Looking Back: Early records show many reasons for divorce

July 06, 2004|BRENDA S. EDWARDS

Extreme cruelty was the grounds for divorce in the years before no-fault law was enacted.

"Everybody had to use that phrase to get a divorce," said Lisa Thompson, state genealogist. "That was the standard phase used but laws have been changed on divorce because the language was confusing."

The no-fault law was passed in the 1970s. Now people don't have to prove anything and no one has to be at fault, she said.

Thompson got her first look at divorce documents when she started researching her family history and was surprised at what she learned from her research. Her grandmother divorced during the Great Depression.


"I didn't know I had a stepgrandfather and I didn't know he'd been married before," she said. He was married in the 1940s in Michigan, then married Thompson's grandmother in the 1950s. The divorce papers showed Thompson's stepgrandfather was divorced on grounds of "extreme cruelty."

Thompson reviewed several early divorce cases during a recent meeting of the Boyle County Genealogical Association in Danville.

She said reasons for divorce in earlier times were because of desertion of spouse (a common reason), felony conviction, adultery, cruelty, addicted to bad habits and if a person joined a celibate society like the Shakers.

"We have lots of primary sources," said Thompson, who works at the Kentucky Department of Libraries & Archives research room in Frankfort.

The state archives has records of divorces granted before Kentucky became a state. Besides circuit courts where divorce records are kept now, records can be found in legislative records and other state papers. The state legislature granted people the right to proceed with divorce and in some cases granted the divorce.

Divorce records are in state Senate and House of Representatives journals prior to the 1900s. Some are indexed.

Governor's journals and papers also tell about divorces, especially if a man abandoned his family. The governor would send out notices to bordering states to look for people.

In the beginning years of Kentucky law, a couple had to be separated five years before they could divorce. In some cases, they had to be divorced two years before they could remarry.

A July 1793 edition of the Kentucky Gazette showed that a Scott County couple petitioned the legislature to separate them as man and wife. The couple said they were "unhappy when they joined in wedlock and had lived in perpetual misery." The state House referred the case to the Committee of Religion. Thompson never found out what actually happened.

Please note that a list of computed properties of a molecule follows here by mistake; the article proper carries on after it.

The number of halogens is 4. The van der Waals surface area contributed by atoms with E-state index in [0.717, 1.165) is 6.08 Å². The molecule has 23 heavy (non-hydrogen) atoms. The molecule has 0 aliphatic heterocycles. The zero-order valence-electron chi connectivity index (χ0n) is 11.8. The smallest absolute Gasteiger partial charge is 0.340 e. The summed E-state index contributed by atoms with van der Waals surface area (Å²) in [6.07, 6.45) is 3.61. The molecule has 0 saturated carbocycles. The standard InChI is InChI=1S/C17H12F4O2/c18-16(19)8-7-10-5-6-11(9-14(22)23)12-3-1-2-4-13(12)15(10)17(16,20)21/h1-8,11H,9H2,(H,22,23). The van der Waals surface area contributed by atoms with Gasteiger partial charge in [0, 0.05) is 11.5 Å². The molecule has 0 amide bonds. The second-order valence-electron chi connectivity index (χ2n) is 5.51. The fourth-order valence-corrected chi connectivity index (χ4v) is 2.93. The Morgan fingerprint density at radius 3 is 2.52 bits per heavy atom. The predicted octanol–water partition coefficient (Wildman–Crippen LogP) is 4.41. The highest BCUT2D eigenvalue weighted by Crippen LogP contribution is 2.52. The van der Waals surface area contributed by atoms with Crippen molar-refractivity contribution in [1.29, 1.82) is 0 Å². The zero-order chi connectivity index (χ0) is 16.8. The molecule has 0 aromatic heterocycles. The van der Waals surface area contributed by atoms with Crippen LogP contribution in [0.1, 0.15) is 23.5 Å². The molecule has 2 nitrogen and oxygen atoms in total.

Divorces can tell you a lot about early Kentucky

Divorces can tell you a lot about early Kentucky, said Thompson. President Andrew Jackson married Rachel Robards in the late 1700s before she was divorced. They thought the state legislature had approved the divorce, but it had not. After the divorce was granted, the Jacksons married again in 1793.

Records also show who owned property and sometimes who inherited the land when they came to Kentucky.

The state provided support for the wife and child in 1811. In 1912 a law was adopted stating if a spouse left, a woman could consider herself divorced and could marry within a year. She could also have her maiden name restored.

It was in 1850 that the state legislature passed the divorces to the circuit courts which had sole responsibility to grant divorces, said Thompson. Before then the records were kept by the state legislature.

Thompson said many divorce records can be found in the state archives. Researchers can find out details about a family, such as when they came to Kentucky and where from.

Thompson said the state archives have an index of divorces in 19 counties. Copies are $6 each.

She said that when looking for an early index, the wording is different. She said if a person's name cannot be found, look under the index to general laws; acts of benefit that will enable a woman to get a divorce; index to local matters; local and private acts and general laws.

Reasons used for divorce in 1870s were abandonment, drunkenness, adultery, and lewd and lascivious behavior. Now all a couple has to do is file papers without giving a reason, and in some cases, the divorce is granted within a few months.

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